When people underperform on game day as a result of their mindset, it’s because “they can’t regulate the emotion or stress when they’re challenged [and things start going wrong]—they’re overwhelmed,” explains Peter K. Papadogiannis, psychology lecturer at York University and sports-psychology team director for the Toronto Marathon. “Their self-talk changes: ‘I can’t do it,’ ‘I don’t see how I’m going to come back.’ They let external and internal distractions take control of them.” When we’re physically taxed, we lean even more heavily on our mental skills to keep going, he adds, but, like with any muscle, we need to train our mind. Learning to breathe easy— slowly and deeply, as a technique for staying relaxed—and visualizing how you want to perform (pre-race and during) are just two strategies that can go a long way.
Hutchinson argues that our physical limits are not as immutable as they may seem. While researching Endure, what surprised him most were the feats of freedivers—people who can hold their breath for “totally mind-boggling” periods of time underwater (the current world record is 11 minutes and 35 seconds) without scuba gear. He cites Brandon
Hendrickson, who set the American record at eight minutes and 35 seconds. “He says he hits what feels like his limit a little after four minutes,” says Hutchinson. “His breathing muscles start contracting involuntarily, and his body thinks he’s done. But he has learned that he can keep his mouth shut—it’s uncomfortable, but he can ignore it. That, to me, is such a great illustration of warning signs versus stop signs.”
Of course, there are times when we should listen to our body’s limits and heed the stop signs: No amount of fortitude and will to persist will help if, say, you’ve fractured your foot. “Pushing through a mental block or finishing off a set past the point of initial muscle fatigue is how you grow beyond plateaus,” says Mia Nikolajev, a Toronto-based certified personal trainer, strength and conditioning specialist and founder of BodyMorphology. “It’s okay to work out through sore muscles. But the standard of ‘No pain, no gain’ comes with a caveat. Torn tissues or joint aches and injuries feel very different from the average soreness after a tough training session. If your brain is sending warnings—pain, inflammation, alarm bells—rest or even a checkup may be warranted.” If, however, your first thought is “This is hard” yet you know you’re totally fine, then push through, adds Nikolajev.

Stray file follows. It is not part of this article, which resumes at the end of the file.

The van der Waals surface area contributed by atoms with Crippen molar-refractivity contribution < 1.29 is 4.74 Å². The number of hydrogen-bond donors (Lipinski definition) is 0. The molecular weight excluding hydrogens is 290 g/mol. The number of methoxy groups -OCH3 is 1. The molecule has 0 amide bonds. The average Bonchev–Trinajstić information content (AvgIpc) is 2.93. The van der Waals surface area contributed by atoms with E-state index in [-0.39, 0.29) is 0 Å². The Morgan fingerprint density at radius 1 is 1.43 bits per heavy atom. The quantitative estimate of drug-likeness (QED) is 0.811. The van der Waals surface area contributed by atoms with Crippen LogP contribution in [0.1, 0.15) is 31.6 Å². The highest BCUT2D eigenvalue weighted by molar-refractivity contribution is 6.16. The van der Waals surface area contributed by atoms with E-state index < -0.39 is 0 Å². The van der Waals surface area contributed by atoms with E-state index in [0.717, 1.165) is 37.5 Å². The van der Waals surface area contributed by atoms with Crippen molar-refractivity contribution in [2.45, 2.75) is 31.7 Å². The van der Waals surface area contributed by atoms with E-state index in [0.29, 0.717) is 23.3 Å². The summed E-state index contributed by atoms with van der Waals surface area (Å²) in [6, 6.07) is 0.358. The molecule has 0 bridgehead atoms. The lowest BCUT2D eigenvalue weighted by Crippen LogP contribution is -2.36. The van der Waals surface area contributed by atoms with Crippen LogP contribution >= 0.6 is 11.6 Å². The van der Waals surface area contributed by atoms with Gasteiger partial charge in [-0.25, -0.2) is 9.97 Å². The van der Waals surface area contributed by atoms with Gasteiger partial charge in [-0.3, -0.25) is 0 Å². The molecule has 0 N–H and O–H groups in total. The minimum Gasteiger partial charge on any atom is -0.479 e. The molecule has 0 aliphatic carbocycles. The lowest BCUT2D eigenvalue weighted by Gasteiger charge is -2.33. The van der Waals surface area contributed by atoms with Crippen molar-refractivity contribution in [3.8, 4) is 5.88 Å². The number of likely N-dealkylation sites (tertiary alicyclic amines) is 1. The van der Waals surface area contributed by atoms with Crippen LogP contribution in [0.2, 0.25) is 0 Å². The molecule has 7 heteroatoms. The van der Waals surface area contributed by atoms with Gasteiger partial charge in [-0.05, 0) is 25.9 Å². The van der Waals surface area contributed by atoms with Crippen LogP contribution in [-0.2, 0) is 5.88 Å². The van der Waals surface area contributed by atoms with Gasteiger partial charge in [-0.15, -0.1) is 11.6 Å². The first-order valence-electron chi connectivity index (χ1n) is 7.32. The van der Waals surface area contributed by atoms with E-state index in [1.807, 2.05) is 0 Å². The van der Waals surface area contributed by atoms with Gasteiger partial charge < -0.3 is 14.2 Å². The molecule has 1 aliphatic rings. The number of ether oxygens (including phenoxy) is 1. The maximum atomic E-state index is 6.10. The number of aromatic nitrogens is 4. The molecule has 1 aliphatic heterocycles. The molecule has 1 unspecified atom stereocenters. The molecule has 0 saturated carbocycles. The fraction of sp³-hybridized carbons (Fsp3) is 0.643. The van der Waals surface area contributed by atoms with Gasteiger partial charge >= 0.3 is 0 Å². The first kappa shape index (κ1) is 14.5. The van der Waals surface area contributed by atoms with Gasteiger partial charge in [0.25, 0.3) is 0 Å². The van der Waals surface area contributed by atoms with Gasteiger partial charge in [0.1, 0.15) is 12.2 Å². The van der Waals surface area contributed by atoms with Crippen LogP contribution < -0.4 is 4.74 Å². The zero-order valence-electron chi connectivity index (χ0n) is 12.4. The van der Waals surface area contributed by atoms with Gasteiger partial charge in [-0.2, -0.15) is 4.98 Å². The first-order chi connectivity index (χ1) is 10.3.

As we chase new fitness goals, our sense of effort is the final arbiter; it’s what matters, explains Hutchinson. Of course, physiological factors like our heart rate or levels of lactate (what creates that muscle-burning sensation) count too—but they don’t directly limit us. Rather, they only limit us by contributing to our subjective sense of effort, says Hutchinson. And there are ways to make hard things seem easier—by changing our internal monologue with positive self-talk, for instance.
“That trickery has real effects,” says Hutchinson. “We’ve changed our perceived sense of effort, and in doing so, we’ve changed how fast or far we can go and whether we’re able to continue or not.” This may sound too-good-to-be-true simple, but I’m reminded of the first marathon I ran without falling apart midway: As I clicked off each kilometre, I kept reminding myself that I actually felt okay, that I’d suffered worse during the most gruelling training sessions (and survived) and that my goal was within reach. I had Kanye’s “Stronger” on my playlist and repeated “This is what you came for” in my head. It worked. “The evidence tells us that self-talk makes a measurable and quantifiable difference to endurance,” confirms Hutchinson.
To perform your best under pressure, you need to train your brain, says Hutchinson, and there are opportunities in everyday life to practise. If, say, you’re obliterated from a long day at the office, don’t bail on your workout—consider it an exercise in pushing through the mental fatigue.
I have no idea how I’ll do on Boston’s Heartbreak Hill, but I’ve come a long way—and I have to believe that what has gotten me to this start line (body, mind, super-stubbornness) will carry me all the way to the finish.
Wing successfully completed the Boston Marathon—not that we ever doubted her!
This article originally appeared in the June 2018 issue of ELLE Canada.